Glutathione and -glutamylcysteine were produced in Lactococcus lactis using a controlled expression system and the genes gshA and gshB from Escherichia coli encoding the enzymes -glutamylcysteine synthetase and glutathione synthetase. High levels of -glutamylcysteine were found in strains growing on chemically defined medium and expressing either gshA alone or both gshA and gshB. As anticipated, glutathione was found in a strain expressing gshA and gshB. The level of glutathione production could be increased by addition of the precursor amino acid cysteine to the medium. The addition of cysteine led to an increased activity of glutathione synthetase, which is remarkable because the amino acid is not a substrate of this enzyme. The final intracellular glutathione concentration attained was 358 nmol mg¿1 protein, which is the highest concentration reported for a bacterium, demonstrating the suitability of engineered L. lactis for fine-chemical production and as a model for studies of the impact of glutathione on flavour formation and other properties of food.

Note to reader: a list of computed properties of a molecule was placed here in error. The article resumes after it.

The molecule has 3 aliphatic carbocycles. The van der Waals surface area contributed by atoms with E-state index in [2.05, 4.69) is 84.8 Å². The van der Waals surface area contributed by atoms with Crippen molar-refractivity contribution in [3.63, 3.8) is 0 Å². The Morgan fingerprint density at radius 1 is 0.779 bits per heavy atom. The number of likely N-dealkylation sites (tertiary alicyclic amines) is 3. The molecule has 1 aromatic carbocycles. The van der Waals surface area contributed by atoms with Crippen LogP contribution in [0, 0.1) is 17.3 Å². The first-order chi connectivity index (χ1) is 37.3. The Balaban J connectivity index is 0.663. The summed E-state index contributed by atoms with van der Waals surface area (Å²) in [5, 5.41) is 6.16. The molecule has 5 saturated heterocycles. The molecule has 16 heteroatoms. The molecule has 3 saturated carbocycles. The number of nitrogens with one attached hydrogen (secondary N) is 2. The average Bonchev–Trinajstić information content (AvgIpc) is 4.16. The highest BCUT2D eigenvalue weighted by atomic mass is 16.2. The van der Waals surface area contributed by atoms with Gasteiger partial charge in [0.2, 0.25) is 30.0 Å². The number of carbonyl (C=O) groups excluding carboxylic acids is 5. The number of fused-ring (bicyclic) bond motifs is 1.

- gamma-glutamylcysteine synthetase
- molecular-weight thiols
- acid bacteria
- oxidative stress